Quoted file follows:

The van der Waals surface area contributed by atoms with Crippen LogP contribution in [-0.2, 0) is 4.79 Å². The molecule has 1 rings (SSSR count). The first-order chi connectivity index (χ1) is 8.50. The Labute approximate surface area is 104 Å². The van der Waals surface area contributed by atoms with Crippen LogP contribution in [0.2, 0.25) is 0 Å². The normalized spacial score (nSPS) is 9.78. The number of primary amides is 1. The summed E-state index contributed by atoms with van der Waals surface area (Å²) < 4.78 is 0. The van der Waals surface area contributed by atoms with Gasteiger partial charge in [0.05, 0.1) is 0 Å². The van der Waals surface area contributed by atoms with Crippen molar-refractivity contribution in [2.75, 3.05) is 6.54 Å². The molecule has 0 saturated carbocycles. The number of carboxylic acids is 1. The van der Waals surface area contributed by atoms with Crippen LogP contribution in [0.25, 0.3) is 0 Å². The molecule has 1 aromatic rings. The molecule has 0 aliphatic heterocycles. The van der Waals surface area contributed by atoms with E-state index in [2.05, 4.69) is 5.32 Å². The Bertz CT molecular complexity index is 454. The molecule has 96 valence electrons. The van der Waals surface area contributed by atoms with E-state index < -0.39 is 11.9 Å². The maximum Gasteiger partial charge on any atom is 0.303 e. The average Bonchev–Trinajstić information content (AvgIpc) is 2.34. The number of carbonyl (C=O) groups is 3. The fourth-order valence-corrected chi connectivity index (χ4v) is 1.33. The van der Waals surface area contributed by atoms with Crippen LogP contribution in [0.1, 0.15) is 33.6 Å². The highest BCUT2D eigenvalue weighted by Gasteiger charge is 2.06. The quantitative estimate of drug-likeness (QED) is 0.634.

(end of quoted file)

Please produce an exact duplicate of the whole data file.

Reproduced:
The van der Waals surface area contributed by atoms with Crippen LogP contribution in [-0.2, 0) is 4.79 Å². The molecule has 1 rings (SSSR count). The first-order chi connectivity index (χ1) is 8.50. The Labute approximate surface area is 104 Å². The van der Waals surface area contributed by atoms with Crippen LogP contribution in [0.2, 0.25) is 0 Å². The normalized spacial score (nSPS) is 9.78. The number of primary amides is 1. The summed E-state index contributed by atoms with van der Waals surface area (Å²) < 4.78 is 0. The van der Waals surface area contributed by atoms with Gasteiger partial charge in [0.05, 0.1) is 0 Å². The van der Waals surface area contributed by atoms with Crippen molar-refractivity contribution in [2.75, 3.05) is 6.54 Å². The molecule has 0 saturated carbocycles. The number of carboxylic acids is 1. The van der Waals surface area contributed by atoms with Crippen LogP contribution in [0.25, 0.3) is 0 Å². The molecule has 1 aromatic rings. The molecule has 0 aliphatic heterocycles. The van der Waals surface area contributed by atoms with E-state index in [2.05, 4.69) is 5.32 Å². The Bertz CT molecular complexity index is 454. The molecule has 96 valence electrons. The van der Waals surface area contributed by atoms with E-state index < -0.39 is 11.9 Å². The maximum Gasteiger partial charge on any atom is 0.303 e. The average Bonchev–Trinajstić information content (AvgIpc) is 2.34. The number of carbonyl (C=O) groups is 3. The fourth-order valence-corrected chi connectivity index (χ4v) is 1.33. The van der Waals surface area contributed by atoms with Crippen LogP contribution in [0.1, 0.15) is 33.6 Å². The highest BCUT2D eigenvalue weighted by Gasteiger charge is 2.06. The quantitative estimate of drug-likeness (QED) is 0.634.